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Suzy Menkes 3. 10. 2017
Running water is sparkling, effervescent… It’s a life-giving force – no water, no life,” said Karl Lagerfeld as the flowing water and the flow of clothes both came to an end at the Chanel show at the Grand Palais in Paris.
Not since the designer celebrated the 90th anniversary of Fendi, and his 50th year as its Creative Director in front of the Trevi Fountain in Rome last year, has Karl turned on the tap to such gentle clothes. They were shown on a runway bordered with trees.
To make the display credible – and perhaps to protect a million dollars-worth of upscale clothing – the designer used protective plastic as a fabric medium of the moment, covering clothes and accessories. It turned out that tweed and transparent materials were a fine fit.
From a distance, the Chanel shows have become more and more like fashion spectaculars. July’s couture presentation was focused on the Eiffel Tower. This show had a Niagara Falls of water streaming over walls that looked rock-solid – until they were revealed backstage as a set built on a vast wooden wall. Behind it, Karl greeted Cindy Crawford, one of the original supermodels of the Eighties and Nineties, and her daughter Kaia Gerber, who walked the country-style runway, as did Karl’s godson Hudson Kroenig.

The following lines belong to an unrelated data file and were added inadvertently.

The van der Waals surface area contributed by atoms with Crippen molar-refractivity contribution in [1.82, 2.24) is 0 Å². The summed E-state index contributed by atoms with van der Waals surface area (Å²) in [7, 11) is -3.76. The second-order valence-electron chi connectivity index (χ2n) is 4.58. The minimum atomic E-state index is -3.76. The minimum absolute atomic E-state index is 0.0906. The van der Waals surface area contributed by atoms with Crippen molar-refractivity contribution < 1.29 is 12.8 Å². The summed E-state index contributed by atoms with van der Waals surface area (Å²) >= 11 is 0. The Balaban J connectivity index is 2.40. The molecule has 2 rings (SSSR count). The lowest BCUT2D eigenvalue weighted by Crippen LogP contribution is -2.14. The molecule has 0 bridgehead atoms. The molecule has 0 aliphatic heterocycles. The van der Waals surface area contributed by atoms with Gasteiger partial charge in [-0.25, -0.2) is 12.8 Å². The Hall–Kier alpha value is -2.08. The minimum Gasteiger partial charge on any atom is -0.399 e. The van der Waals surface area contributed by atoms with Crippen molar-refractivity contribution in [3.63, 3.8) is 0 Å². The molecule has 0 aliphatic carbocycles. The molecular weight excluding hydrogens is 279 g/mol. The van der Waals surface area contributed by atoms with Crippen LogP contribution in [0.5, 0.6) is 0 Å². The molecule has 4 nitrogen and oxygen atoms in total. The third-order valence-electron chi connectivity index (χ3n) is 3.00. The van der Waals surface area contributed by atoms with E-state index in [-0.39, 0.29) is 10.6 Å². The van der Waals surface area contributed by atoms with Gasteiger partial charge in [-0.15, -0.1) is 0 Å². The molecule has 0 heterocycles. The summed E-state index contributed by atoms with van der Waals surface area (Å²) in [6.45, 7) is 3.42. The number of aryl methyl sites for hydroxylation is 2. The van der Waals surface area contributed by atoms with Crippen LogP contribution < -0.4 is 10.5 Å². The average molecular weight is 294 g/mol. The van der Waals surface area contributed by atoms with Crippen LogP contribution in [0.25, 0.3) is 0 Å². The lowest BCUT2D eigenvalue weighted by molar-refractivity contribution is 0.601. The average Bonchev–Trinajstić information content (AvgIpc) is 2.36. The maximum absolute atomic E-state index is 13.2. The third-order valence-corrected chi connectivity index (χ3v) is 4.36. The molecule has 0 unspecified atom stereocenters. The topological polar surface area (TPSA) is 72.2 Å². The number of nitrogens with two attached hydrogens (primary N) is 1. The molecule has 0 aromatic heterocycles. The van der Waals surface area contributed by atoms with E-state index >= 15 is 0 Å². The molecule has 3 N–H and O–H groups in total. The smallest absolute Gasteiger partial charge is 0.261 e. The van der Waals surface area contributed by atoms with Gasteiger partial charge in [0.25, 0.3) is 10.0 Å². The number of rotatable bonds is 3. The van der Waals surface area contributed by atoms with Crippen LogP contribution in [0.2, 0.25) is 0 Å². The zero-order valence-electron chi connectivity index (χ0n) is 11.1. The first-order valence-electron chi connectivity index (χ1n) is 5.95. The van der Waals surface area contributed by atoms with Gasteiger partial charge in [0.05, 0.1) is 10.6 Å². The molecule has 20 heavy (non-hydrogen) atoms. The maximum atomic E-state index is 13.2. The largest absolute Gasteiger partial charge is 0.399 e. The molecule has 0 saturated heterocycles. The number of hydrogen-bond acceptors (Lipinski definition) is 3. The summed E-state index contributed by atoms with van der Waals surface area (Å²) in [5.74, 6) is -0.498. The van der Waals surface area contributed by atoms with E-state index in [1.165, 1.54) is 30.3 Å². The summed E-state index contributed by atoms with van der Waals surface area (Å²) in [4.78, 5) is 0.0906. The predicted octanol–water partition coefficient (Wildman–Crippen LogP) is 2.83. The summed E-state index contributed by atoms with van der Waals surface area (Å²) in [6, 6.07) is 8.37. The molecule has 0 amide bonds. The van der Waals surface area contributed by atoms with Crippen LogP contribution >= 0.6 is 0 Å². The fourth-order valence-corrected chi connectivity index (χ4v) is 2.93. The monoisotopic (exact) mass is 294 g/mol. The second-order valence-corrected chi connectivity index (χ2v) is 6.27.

What singled out this show was a use of colour that seemed to have been filtered through a blue sky and green waters, producing head-to-toe colour schemes that gave a fillip to the young, fresh clothes. As the show progressed, there was a move towards beachwear in the shade of an azure sea.
“I spent my childhood on a narrow piece of land between Hamburg and Denmark,” the designer explained. “When I was a child I was sent to the island of Sylt, where there is the purest air. So clean. You come back the next morning and the landscape has changed. The North Sea in that area, I can tell you, is very noisy.”
In that spirit and working with the Chanel team, the show had water-inspired fabrics with refracted effects in finely knitted nylon, each edged with pearls to give an iridescent shine.
With that sense of freshness, the overall effect was sporty: mostly short hemlines, with occasional trousers, bared midriffs and thigh-length shorts giving a whiff of summer holiday.
As the Paris sun obligingly came out and lit up the glass cupola, the fabrics caught prisms of light, with the plastic accessories adding an extra sheen from head to toe.
This was not a show to cause a gasp of wonder or stir the heart. Yet it was impressive to see how Karl captures what is happening in the ether. Nature, nurture, and the wild ways of recent weather all seemed to have been worked into a show that was, at the same time, impeccably Chanel.